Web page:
I peer into the fire, that glows magenta and white and gray. I imagine a city there. And I remember the three Hebrew boys who were thrown into the fiery furnace. The boys who told the king, when they wouldn’t worship his statue, “Our God whom we serve is able to deliver us from the burning fiery furnace, and he will deliver us out of your hand oh king. But if not, be it known to you, O king, we will not serve your gods or worship the golden image which you have set up” (Daniel 4:17). We know those boys walked with a man whose eyes burned like lamps, whose thighs were burnished bronze, who glowed brighter than the fire. When the king called the boys to come out, I wonder if they wanted to stay with the one who looked like a son of god, in that eerie safety where the fire didn’t scorch? When they climbed out there was no smell of smoke, not even singed eyebrows. Not even their clothes were destroyed. And the king believed.

As far as weeping and gnashing of teeth, who hasn’t grieved like this, when we realize just what we’ve done, just how that has not been good. Being in God’s presence, feeling the sorrow and nakedness of “woe is me I am a a man of unclean lips. I come from a nation of unclean lips.” And yet we are told over and over that God draws near to the broken hearted and saves those crushed in spirit. This outer darkness is fearsome. I know. I’ve been there. But God has drawn near. I’ve felt his presence, his wiping the tears from my eyes.

Theologian Chris Green explains it better in his essay,“Jesus Does Not Leave Us at the Altar” about the parable of the ten virgins. “Besides, even if in some sense we are at times ‘locked out’ or ‘left behind,’ he always appears—outside with the outsiders, knocking at the door of our hearts. We may have forgotten him, but he always remembers. We may have been unfaithful, but he remains faithful. He cannot deny us any more than he can deny himself. And unlike the Lord in this parable, Jesus does not send us away but comes to us, especially when we are so lost we cannot find our way to him.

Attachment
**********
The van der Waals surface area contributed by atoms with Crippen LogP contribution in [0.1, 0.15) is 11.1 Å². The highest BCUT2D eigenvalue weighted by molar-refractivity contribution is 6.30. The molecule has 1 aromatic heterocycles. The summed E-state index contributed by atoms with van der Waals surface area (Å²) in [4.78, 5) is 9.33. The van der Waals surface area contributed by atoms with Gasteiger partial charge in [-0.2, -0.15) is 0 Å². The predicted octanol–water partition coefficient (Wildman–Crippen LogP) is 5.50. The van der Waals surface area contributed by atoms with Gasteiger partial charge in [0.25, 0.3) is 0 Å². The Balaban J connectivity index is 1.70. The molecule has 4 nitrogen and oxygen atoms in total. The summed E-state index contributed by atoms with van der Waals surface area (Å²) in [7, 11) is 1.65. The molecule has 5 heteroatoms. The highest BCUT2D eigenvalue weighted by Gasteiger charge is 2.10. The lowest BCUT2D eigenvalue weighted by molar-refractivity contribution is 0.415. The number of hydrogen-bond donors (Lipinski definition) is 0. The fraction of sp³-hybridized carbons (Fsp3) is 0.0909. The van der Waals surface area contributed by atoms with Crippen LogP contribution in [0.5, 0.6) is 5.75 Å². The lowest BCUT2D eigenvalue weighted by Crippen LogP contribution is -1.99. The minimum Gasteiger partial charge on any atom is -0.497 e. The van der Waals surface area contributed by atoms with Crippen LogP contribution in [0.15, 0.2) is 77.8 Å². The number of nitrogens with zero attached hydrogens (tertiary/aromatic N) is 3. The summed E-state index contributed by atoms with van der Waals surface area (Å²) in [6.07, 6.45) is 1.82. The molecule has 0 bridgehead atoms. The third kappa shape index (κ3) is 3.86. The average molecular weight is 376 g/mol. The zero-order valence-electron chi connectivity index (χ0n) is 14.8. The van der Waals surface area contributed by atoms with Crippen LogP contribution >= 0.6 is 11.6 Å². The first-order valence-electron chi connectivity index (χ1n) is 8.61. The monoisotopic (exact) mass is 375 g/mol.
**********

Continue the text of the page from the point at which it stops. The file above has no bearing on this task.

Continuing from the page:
When I walk out at night, when I am buried in darkness. It’s lonely. It’s sometimes so dry I wonder how my heart could be so hard. Sometimes it’s moist with my tears. It’s where my obedience calls me to wait. I’m dead. There’s no promise I’ll live again, at least that’s what I see, hear, feel, taste, touch. I am so dry. I am so wet. I can’t breathe. I sleep. I can’t sleep.

But slowly roots slide out of me deeper into the dark. A stem pushes up against the dirt, away from claustrophobia, away from suffocation, right towards air and sun.

I hear words whispered in the darkness. Paul in the First letter to the Corinthians shines a light, “Therefore do not pronounce judgement before the time, before the Lord comes, who will bring to light things now hidden in darkness and will disclose the purposes of the heart. Then each one will receive his commendation from God” (I Cor 4: 5). Let him who has ears, let him hear. Commendation. There is therefore no condemnation for those in Christ Jesus. Well done good and faithful servant. Commendation.

He that has ears let him hear. He whispers in the dark and the flame. He says something mysterious, “Then the righteous will shine like the sun in the kingdom of their father” after he’s explained what happens to the weeds. (Matt 13:43). Maybe we will shine because we will be cleansed by the fire that is love, that perfect love that drives out fear, all lack, all shame, all that’s not good. Maybe we will shine like the stars in the heaven.

I hear, “Now to him who is able to keep you from stumbling and to present you blameless before the presence of his glory with great. joy to the only God our savior, through Jesus Christ our Lord, be glory, majesty, dominion and authority before all time, now and forever” (Jude 24).

Oh and that seeing the goodness of the Lord in the land of the living? He’s hawked and spit on the ground. Rolled a ball of mud. Thrust into our eyes. We see men like trees walking. We see trees and sun and blue sky and stars and water lapping. We see the goodness of the Lord, here, now. It might not be what we imagine, but it’s better than good, better than what our minds can think up. Here. Now.